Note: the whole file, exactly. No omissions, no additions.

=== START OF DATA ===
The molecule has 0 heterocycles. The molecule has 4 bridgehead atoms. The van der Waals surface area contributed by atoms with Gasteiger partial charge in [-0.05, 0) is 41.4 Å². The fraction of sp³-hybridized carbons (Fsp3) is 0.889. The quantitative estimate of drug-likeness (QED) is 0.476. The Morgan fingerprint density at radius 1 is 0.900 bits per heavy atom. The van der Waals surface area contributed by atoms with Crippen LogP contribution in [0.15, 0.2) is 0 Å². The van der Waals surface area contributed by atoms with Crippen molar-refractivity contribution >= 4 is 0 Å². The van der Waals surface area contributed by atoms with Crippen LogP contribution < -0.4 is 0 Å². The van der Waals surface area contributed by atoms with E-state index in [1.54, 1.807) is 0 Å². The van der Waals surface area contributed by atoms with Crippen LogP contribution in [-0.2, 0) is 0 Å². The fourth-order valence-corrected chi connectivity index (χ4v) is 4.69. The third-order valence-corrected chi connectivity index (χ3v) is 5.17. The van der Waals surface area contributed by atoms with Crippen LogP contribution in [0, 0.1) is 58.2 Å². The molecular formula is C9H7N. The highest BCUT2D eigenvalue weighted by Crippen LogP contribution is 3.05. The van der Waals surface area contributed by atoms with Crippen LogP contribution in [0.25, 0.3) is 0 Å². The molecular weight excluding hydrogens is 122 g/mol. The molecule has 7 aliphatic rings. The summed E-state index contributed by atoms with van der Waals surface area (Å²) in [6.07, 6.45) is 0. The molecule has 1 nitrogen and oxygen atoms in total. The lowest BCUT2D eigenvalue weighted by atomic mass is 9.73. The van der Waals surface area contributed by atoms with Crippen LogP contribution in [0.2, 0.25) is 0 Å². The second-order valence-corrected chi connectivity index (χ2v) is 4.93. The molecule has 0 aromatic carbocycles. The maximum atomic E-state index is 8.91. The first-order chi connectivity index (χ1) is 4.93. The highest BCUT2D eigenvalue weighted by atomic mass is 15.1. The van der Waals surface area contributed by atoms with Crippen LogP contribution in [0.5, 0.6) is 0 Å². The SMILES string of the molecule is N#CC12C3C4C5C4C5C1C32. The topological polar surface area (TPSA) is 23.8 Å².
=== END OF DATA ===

The molecule has 0 heterocycles. The molecule has 4 bridgehead atoms. The van der Waals surface area contributed by atoms with Gasteiger partial charge in [-0.05, 0) is 41.4 Å². The fraction of sp³-hybridized carbons (Fsp3) is 0.889. The quantitative estimate of drug-likeness (QED) is 0.476. The Morgan fingerprint density at radius 1 is 0.900 bits per heavy atom. The van der Waals surface area contributed by atoms with Crippen LogP contribution in [0.15, 0.2) is 0 Å². The van der Waals surface area contributed by atoms with Crippen molar-refractivity contribution >= 4 is 0 Å². The van der Waals surface area contributed by atoms with Crippen LogP contribution < -0.4 is 0 Å². The van der Waals surface area contributed by atoms with E-state index in [1.54, 1.807) is 0 Å². The van der Waals surface area contributed by atoms with Crippen LogP contribution in [-0.2, 0) is 0 Å². The fourth-order valence-corrected chi connectivity index (χ4v) is 4.69. The third-order valence-corrected chi connectivity index (χ3v) is 5.17. The van der Waals surface area contributed by atoms with Crippen LogP contribution in [0, 0.1) is 58.2 Å². The molecular formula is C9H7N. The highest BCUT2D eigenvalue weighted by Crippen LogP contribution is 3.05. The van der Waals surface area contributed by atoms with Crippen LogP contribution in [0.25, 0.3) is 0 Å². The molecular weight excluding hydrogens is 122 g/mol. The molecule has 7 aliphatic rings. The summed E-state index contributed by atoms with van der Waals surface area (Å²) in [6.07, 6.45) is 0. The molecule has 1 nitrogen and oxygen atoms in total. The lowest BCUT2D eigenvalue weighted by atomic mass is 9.73. The van der Waals surface area contributed by atoms with Crippen LogP contribution in [0.2, 0.25) is 0 Å². The second-order valence-corrected chi connectivity index (χ2v) is 4.93. The molecule has 0 aromatic carbocycles. The maximum atomic E-state index is 8.91. The first-order chi connectivity index (χ1) is 4.93. The highest BCUT2D eigenvalue weighted by atomic mass is 15.1. The van der Waals surface area contributed by atoms with Crippen LogP contribution in [0.5, 0.6) is 0 Å². The SMILES string of the molecule is N#CC12C3C4C5C4C5C1C32. The topological polar surface area (TPSA) is 23.8 Å².